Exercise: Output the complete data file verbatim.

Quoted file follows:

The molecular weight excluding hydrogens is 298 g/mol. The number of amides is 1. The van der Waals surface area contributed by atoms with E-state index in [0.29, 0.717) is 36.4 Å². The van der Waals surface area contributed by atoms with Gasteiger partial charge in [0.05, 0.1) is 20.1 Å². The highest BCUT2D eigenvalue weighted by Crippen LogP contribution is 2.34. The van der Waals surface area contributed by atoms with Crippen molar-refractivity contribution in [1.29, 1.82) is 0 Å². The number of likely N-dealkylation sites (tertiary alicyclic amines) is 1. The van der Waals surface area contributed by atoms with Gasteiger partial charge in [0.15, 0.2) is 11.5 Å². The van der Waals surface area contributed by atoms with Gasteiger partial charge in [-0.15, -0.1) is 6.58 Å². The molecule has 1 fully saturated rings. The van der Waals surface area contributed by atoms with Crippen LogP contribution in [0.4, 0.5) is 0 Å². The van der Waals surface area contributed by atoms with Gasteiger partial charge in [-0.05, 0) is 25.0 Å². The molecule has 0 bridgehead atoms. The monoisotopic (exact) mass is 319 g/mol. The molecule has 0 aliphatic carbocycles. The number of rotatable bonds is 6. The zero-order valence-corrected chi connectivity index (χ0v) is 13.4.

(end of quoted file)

The molecular weight excluding hydrogens is 298 g/mol. The number of amides is 1. The van der Waals surface area contributed by atoms with E-state index in [0.29, 0.717) is 36.4 Å². The van der Waals surface area contributed by atoms with Gasteiger partial charge in [0.05, 0.1) is 20.1 Å². The highest BCUT2D eigenvalue weighted by Crippen LogP contribution is 2.34. The van der Waals surface area contributed by atoms with Crippen molar-refractivity contribution in [1.29, 1.82) is 0 Å². The number of likely N-dealkylation sites (tertiary alicyclic amines) is 1. The van der Waals surface area contributed by atoms with Gasteiger partial charge in [0.15, 0.2) is 11.5 Å². The van der Waals surface area contributed by atoms with Gasteiger partial charge in [-0.15, -0.1) is 6.58 Å². The molecule has 1 fully saturated rings. The van der Waals surface area contributed by atoms with Crippen LogP contribution in [0.4, 0.5) is 0 Å². The van der Waals surface area contributed by atoms with Gasteiger partial charge in [-0.05, 0) is 25.0 Å². The molecule has 0 bridgehead atoms. The monoisotopic (exact) mass is 319 g/mol. The molecule has 0 aliphatic carbocycles. The number of rotatable bonds is 6. The zero-order valence-corrected chi connectivity index (χ0v) is 13.4.